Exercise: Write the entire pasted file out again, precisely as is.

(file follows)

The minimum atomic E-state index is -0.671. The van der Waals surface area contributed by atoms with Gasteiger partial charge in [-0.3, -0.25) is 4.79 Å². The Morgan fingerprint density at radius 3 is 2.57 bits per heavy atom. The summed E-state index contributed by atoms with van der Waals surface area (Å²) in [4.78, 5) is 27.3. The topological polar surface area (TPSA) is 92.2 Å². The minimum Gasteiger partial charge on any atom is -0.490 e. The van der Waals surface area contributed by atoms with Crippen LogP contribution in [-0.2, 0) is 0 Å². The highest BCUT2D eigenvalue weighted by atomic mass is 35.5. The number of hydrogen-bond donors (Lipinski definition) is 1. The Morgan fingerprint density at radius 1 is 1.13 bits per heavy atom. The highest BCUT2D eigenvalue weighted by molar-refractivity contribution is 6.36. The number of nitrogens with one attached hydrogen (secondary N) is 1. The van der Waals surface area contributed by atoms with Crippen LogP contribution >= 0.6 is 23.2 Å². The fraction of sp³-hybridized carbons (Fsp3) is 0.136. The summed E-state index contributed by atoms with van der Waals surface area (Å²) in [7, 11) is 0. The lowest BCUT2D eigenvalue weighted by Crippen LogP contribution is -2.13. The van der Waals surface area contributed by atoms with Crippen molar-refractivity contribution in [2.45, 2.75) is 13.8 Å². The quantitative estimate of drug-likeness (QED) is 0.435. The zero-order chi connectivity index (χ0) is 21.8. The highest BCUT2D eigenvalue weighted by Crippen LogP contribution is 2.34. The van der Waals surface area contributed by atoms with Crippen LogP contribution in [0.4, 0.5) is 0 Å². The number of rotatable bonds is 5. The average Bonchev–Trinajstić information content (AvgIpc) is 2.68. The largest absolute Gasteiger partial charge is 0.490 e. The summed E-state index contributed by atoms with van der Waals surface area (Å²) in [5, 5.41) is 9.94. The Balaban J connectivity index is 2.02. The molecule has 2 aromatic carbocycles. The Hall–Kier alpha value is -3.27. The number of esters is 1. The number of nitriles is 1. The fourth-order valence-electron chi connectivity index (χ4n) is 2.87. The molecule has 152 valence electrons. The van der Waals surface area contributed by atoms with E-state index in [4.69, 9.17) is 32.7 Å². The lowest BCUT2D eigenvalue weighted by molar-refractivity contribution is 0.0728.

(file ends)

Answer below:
The minimum atomic E-state index is -0.671. The van der Waals surface area contributed by atoms with Gasteiger partial charge in [-0.3, -0.25) is 4.79 Å². The Morgan fingerprint density at radius 3 is 2.57 bits per heavy atom. The summed E-state index contributed by atoms with van der Waals surface area (Å²) in [4.78, 5) is 27.3. The topological polar surface area (TPSA) is 92.2 Å². The minimum Gasteiger partial charge on any atom is -0.490 e. The van der Waals surface area contributed by atoms with Crippen LogP contribution in [-0.2, 0) is 0 Å². The highest BCUT2D eigenvalue weighted by atomic mass is 35.5. The number of hydrogen-bond donors (Lipinski definition) is 1. The Morgan fingerprint density at radius 1 is 1.13 bits per heavy atom. The highest BCUT2D eigenvalue weighted by molar-refractivity contribution is 6.36. The number of nitrogens with one attached hydrogen (secondary N) is 1. The van der Waals surface area contributed by atoms with Crippen LogP contribution >= 0.6 is 23.2 Å². The fraction of sp³-hybridized carbons (Fsp3) is 0.136. The summed E-state index contributed by atoms with van der Waals surface area (Å²) in [7, 11) is 0. The lowest BCUT2D eigenvalue weighted by Crippen LogP contribution is -2.13. The van der Waals surface area contributed by atoms with Crippen molar-refractivity contribution in [2.45, 2.75) is 13.8 Å². The quantitative estimate of drug-likeness (QED) is 0.435. The zero-order chi connectivity index (χ0) is 21.8. The highest BCUT2D eigenvalue weighted by Crippen LogP contribution is 2.34. The van der Waals surface area contributed by atoms with Crippen LogP contribution in [0.4, 0.5) is 0 Å². The number of rotatable bonds is 5. The average Bonchev–Trinajstić information content (AvgIpc) is 2.68. The largest absolute Gasteiger partial charge is 0.490 e. The summed E-state index contributed by atoms with van der Waals surface area (Å²) in [5, 5.41) is 9.94. The Balaban J connectivity index is 2.02. The molecule has 2 aromatic carbocycles. The Hall–Kier alpha value is -3.27. The number of esters is 1. The number of nitriles is 1. The fourth-order valence-electron chi connectivity index (χ4n) is 2.87. The molecule has 152 valence electrons. The van der Waals surface area contributed by atoms with E-state index in [4.69, 9.17) is 32.7 Å². The lowest BCUT2D eigenvalue weighted by molar-refractivity contribution is 0.0728.